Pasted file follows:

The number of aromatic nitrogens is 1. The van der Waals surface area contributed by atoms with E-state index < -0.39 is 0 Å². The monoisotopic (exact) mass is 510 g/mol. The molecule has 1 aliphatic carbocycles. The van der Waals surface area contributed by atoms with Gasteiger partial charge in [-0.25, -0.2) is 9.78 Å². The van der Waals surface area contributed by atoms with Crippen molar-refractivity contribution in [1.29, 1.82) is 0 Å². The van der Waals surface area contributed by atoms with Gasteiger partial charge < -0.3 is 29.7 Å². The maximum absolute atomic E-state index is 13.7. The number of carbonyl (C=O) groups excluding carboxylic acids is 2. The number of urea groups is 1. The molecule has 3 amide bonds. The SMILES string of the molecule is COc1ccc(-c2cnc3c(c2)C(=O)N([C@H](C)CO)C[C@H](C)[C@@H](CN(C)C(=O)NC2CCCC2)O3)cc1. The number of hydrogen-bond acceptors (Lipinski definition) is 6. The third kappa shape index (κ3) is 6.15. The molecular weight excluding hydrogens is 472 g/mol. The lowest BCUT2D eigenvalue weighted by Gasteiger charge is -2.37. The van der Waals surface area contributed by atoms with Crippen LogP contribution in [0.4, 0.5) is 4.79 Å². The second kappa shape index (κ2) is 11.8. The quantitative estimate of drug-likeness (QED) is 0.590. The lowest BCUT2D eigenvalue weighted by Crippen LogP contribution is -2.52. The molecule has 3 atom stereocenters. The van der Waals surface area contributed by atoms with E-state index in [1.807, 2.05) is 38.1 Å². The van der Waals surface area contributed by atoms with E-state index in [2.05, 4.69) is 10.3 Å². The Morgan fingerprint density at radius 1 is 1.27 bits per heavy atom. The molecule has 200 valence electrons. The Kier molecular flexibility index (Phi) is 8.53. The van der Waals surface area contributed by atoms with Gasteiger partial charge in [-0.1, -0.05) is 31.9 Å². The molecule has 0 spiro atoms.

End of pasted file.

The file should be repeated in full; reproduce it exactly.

The number of aromatic nitrogens is 1. The van der Waals surface area contributed by atoms with E-state index < -0.39 is 0 Å². The monoisotopic (exact) mass is 510 g/mol. The molecule has 1 aliphatic carbocycles. The van der Waals surface area contributed by atoms with Gasteiger partial charge in [-0.25, -0.2) is 9.78 Å². The van der Waals surface area contributed by atoms with Crippen molar-refractivity contribution in [1.29, 1.82) is 0 Å². The van der Waals surface area contributed by atoms with Gasteiger partial charge < -0.3 is 29.7 Å². The maximum absolute atomic E-state index is 13.7. The number of carbonyl (C=O) groups excluding carboxylic acids is 2. The number of urea groups is 1. The molecule has 3 amide bonds. The SMILES string of the molecule is COc1ccc(-c2cnc3c(c2)C(=O)N([C@H](C)CO)C[C@H](C)[C@@H](CN(C)C(=O)NC2CCCC2)O3)cc1. The number of hydrogen-bond acceptors (Lipinski definition) is 6. The third kappa shape index (κ3) is 6.15. The molecular weight excluding hydrogens is 472 g/mol. The lowest BCUT2D eigenvalue weighted by Gasteiger charge is -2.37. The van der Waals surface area contributed by atoms with Crippen LogP contribution in [0.4, 0.5) is 4.79 Å². The second kappa shape index (κ2) is 11.8. The quantitative estimate of drug-likeness (QED) is 0.590. The lowest BCUT2D eigenvalue weighted by Crippen LogP contribution is -2.52. The molecule has 3 atom stereocenters. The van der Waals surface area contributed by atoms with E-state index in [1.807, 2.05) is 38.1 Å². The van der Waals surface area contributed by atoms with E-state index in [2.05, 4.69) is 10.3 Å². The Morgan fingerprint density at radius 1 is 1.27 bits per heavy atom. The molecule has 200 valence electrons. The Kier molecular flexibility index (Phi) is 8.53. The van der Waals surface area contributed by atoms with Gasteiger partial charge in [-0.1, -0.05) is 31.9 Å². The molecule has 0 spiro atoms.